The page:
Potential limitations

As applied for previous analyses [16, 17], some potential limitations should be acknowledged. First of all, the present study is a descriptive survey, thus it can only describe physicians’ answers on how the manage hypertensive outpatients with CVD in their practice. Secondly, dependence on physician self-reporting, rather than more objective measures such as clinical records and pharmacological prescriptions, may be viewed as a potential bias. Inclusion of physicians from different geographical area, medical specialities and age of clinical activity may have at least, in part, affected the main findings of the present analysis, although all these aspects will be analysed in a predefined further analysis of the pooled data from derived from this educational program. The design of the study does not allow the evaluation of the treatment efficacy according to answers provided by involved physicians to questions about diagnostic tools, BP targets and preferred medications. Finally, the survey was largely driven by the answers reported by GPs, who predominantly participated to this study, rather than by those reported by cardiologists, neurologists or other professional figures, who may be involved in the clinical management of hypertensive outpatients with CVD.

Conclusions

Although limited by the descriptive nature of the survey, this study provides some relevant information on attitudes and preferences, as well as on different diagnostic and therapeutic approaches applied by physicians when managing hypertensive outpatients with CVD in Italy. The main findings of our analysis, in fact, demonstrated that the concomitant presence of hypertension and cardiac markers of organ damage is reported to be high, whereas that of hypertension and CVD is considered to be relatively low in a setting of clinical practice by both groups of involved physicians. Even in the absence of specific indications from international guidelines, GPs tended to attain more ambitious BP targets in hypertensive outpatients with CVD. To achieve these BP targets, pharmacological therapies based on ACE inhibitors, either in monotherapy or combination therapy (mostly with beta-blockers), represented the preferred options.

Abbreviations

ACE: 

Angiotensin-converting enzyme

ARB: 

Angiotensin receptor blockers

BP: 

Blood pressure

CT: 

Computer tomography

CV: 

Cardiovascular

CVD: 

Cerebrovascular diseases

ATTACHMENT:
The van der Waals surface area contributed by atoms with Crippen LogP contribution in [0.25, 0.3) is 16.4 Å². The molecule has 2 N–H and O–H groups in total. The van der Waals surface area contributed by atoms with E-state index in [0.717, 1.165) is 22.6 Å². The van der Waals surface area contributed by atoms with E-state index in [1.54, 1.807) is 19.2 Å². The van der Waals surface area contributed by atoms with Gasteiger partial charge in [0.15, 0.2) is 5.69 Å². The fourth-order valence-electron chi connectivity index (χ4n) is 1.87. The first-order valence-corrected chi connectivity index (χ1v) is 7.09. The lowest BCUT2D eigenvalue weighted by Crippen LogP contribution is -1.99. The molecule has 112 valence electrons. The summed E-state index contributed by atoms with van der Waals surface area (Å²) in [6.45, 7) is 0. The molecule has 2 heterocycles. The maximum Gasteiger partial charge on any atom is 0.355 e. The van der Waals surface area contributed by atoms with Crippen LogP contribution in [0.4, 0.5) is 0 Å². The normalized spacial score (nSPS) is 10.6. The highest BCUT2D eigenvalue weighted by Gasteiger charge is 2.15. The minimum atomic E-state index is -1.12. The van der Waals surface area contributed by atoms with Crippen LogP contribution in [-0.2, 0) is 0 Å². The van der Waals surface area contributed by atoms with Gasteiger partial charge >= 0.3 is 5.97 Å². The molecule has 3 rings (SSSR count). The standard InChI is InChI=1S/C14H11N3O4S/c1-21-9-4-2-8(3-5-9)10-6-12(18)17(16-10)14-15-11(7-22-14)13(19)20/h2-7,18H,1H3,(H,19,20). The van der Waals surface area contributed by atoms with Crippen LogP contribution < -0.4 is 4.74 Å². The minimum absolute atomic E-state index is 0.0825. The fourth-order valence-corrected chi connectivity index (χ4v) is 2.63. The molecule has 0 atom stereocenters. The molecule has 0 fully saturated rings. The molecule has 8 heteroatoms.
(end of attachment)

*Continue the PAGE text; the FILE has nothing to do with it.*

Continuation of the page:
GPs: 

General practitioners

MR: 

Magnetic resonance

SPs: 

Specialized physicians

TIA: 

Transient ischemic attack

Declarations

Acknowledgements

The authors wish to thank all involved physicians, who provided answers to the survey questionnaire.

Funding

None.

Availability of data and materials

All answers to survey questionnaire have been included in a specifically designed database, which is fully available at coordinating center.

Authors’ contributions

GT Concept/design, Statistics, Data analysis/interpretation, Drafting article, Critical revision of article, Approval of article. AFC Data analysis/interpretation, Drafting article, Critical revision of article. MS Data analysis/interpretation, Drafting article, Critical revision of article. MBM Data analysis/interpretation, Critical revision of article. AF Data analysis/interpretation, Critical revision of article. CB Concept/design, Data analysis/interpretation, Approval of article. MV Concept/design, Data analysis/interpretation, Approval of article. All authors read and approved the final manuscript.

Competing interests

The authors declare that they have no competing interests.

Consent for publication

All co-authors gave their consent for publication.

Ethics approval and consent to participate

Not applicable.

Open AccessThis article is distributed under the terms of the Creative Commons Attribution 4.0 International License (http://creativecommons.org/licenses/by/4.0/), which permits unrestricted use, distribution, and reproduction in any medium, provided you give appropriate credit to the original author(s) and the source, provide a link to the Creative Commons license, and indicate if changes were made. The Creative Commons Public Domain Dedication waiver (http://creativecommons.org/publicdomain/zero/1.0/) applies to the data made available in this article, unless otherwise stated.

Authors’ Affiliations

(1)
Hypertension Unit, Division of Cardiology, Department of Clinical and Molecular Medicine, Faculty of Medicine and Psychology, University of Rome Sapienza, Sant’Andrea Hospital
(2)
Division of Internal Medicine, University of Bologna
(3)
Department of Clinical and Experimental Sciences, University of Brescia
(4)
IRCCS Neuromed